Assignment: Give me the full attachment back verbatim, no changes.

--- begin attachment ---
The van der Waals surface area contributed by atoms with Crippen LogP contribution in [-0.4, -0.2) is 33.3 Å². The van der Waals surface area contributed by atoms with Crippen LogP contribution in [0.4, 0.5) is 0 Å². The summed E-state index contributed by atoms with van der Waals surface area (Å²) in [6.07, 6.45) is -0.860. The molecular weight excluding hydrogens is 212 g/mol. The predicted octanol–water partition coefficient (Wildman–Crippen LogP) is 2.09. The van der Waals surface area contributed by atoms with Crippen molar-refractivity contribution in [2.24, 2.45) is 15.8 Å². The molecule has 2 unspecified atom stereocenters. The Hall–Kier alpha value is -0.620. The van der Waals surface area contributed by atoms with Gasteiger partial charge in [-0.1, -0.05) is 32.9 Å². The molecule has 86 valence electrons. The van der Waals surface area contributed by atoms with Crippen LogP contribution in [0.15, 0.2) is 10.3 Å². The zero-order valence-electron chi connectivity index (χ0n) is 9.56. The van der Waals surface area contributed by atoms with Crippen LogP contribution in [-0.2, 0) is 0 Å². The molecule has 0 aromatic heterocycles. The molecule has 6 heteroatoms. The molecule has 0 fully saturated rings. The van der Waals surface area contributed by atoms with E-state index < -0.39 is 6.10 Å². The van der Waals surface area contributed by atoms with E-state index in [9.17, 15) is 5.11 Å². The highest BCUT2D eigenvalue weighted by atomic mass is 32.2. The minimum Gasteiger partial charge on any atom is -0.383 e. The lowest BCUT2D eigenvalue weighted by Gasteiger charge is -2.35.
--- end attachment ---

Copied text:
The van der Waals surface area contributed by atoms with Crippen LogP contribution in [-0.4, -0.2) is 33.3 Å². The van der Waals surface area contributed by atoms with Crippen LogP contribution in [0.4, 0.5) is 0 Å². The summed E-state index contributed by atoms with van der Waals surface area (Å²) in [6.07, 6.45) is -0.860. The molecular weight excluding hydrogens is 212 g/mol. The predicted octanol–water partition coefficient (Wildman–Crippen LogP) is 2.09. The van der Waals surface area contributed by atoms with Crippen molar-refractivity contribution in [2.24, 2.45) is 15.8 Å². The molecule has 2 unspecified atom stereocenters. The Hall–Kier alpha value is -0.620. The van der Waals surface area contributed by atoms with Gasteiger partial charge in [-0.1, -0.05) is 32.9 Å². The molecule has 86 valence electrons. The van der Waals surface area contributed by atoms with Crippen LogP contribution in [0.15, 0.2) is 10.3 Å². The zero-order valence-electron chi connectivity index (χ0n) is 9.56. The van der Waals surface area contributed by atoms with Crippen LogP contribution in [-0.2, 0) is 0 Å². The molecule has 0 aromatic heterocycles. The molecule has 6 heteroatoms. The molecule has 0 fully saturated rings. The van der Waals surface area contributed by atoms with E-state index < -0.39 is 6.10 Å². The van der Waals surface area contributed by atoms with E-state index in [9.17, 15) is 5.11 Å². The highest BCUT2D eigenvalue weighted by atomic mass is 32.2. The minimum Gasteiger partial charge on any atom is -0.383 e. The lowest BCUT2D eigenvalue weighted by Gasteiger charge is -2.35.